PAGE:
At 4pm on a really rainy Saturday in April, I was wet and cold and grinning like a little kid on Christmas. I was plotting ways I could get on a bike more often, when I could pull my bike out of mothballs and get a safety check.
Like just about everyone in the class, I hadn’t spent a lot of time on a bike in the last few decades. I first learned to ride as a six year old, but my little sister was the brave, sporty one and quickly outpaced me. I felt confident rolling down our sloped driveway but would let my momentum carry me and then I walked the bike back to do it again. This was enough for me even though my sister and her friends were going on ‘adventures’ on their bikes. A few years later I got back on my now too small bike and discovered I had magically figured it out. I could balance and actually pedal to keep the bike going! I talked my parents into a new bike and got myself to middle school and high school on that bike and had my own ‘adventures’ with my friends for a few years.
Eventually I got my license and stopped riding: it wasn’t the ‘cool’ thing to do as a teenager.
A few years ago when I bought a cheap bike and decided I would start riding to work. It was six miles and should have been easy, but I was living in Los Angeles at the time and my two attempts at navigating on LA streets on the weekend never lead to a single commute trip. There were hills and lots of cars. It was intimidating and I didn’t want to admit to anyone that I didn’t know how to change gears on my bike. (And my irrational fear that I would get hit by a plane going around LAX on my bike helped me lock in my excuse.)
When Go Redmond announced that they were bringing back the Adult Bicycling Class, I was excited: the trails here are great and I already do so many of my errands on foot, going by bike would be that much easier. Plus I actually work on Tour de Redmond so… I should probably get used to riding before I try to commute, at least part of the way, from Renton.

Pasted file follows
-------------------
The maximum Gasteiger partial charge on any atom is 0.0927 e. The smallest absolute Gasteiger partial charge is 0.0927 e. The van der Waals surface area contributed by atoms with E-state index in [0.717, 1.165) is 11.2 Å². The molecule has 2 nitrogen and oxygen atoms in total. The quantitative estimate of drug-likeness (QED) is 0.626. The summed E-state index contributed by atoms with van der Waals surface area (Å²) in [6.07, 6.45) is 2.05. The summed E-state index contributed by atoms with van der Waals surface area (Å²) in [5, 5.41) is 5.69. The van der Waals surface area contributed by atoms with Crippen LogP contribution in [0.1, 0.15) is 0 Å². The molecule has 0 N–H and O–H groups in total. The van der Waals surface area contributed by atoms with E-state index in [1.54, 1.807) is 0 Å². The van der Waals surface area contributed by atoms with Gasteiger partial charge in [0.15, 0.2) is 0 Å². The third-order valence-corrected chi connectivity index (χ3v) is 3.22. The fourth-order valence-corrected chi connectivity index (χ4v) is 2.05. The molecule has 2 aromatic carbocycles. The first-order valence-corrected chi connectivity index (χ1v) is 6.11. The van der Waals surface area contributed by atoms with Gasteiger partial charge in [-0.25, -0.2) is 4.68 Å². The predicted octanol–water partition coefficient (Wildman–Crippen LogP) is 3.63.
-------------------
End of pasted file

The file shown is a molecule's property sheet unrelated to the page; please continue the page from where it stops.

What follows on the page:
I had so much fun getting out on a bike again in a friendly and safe place (where I wasn’t the only person to admit I didn’t have a clue how the gears work). This week I learned some really basic stuff that no one had ever told me before: how to start strong, stop smoothly and, yes, how and when to shift gears.
There are still spaces in the upcoming classes, and you can sign up here. Classes, taught by certified League of American Bicyclists Cycling Instructor Brian Watson, are “Start Cycling” for those who have never ridden (no shame) and “Go by Bike” those who haven’t been on a bike in a while, and in September Brian is going to be teaching Urban Cycling: Intermediate Bicycling.
I’m still excited and took a ride today at lunch with one of my Tour de Redmond veteran colleagues, so you can be sure I’ll let you know how the next few weeks of classes go. Until then, did you know that you can earn a $20 gift card to REI right now with #GoGREATER? Share the story of how you #GoGREATER when you log a trip on GoRedmond.com. Check out the “Available Rewards” tab to learn more.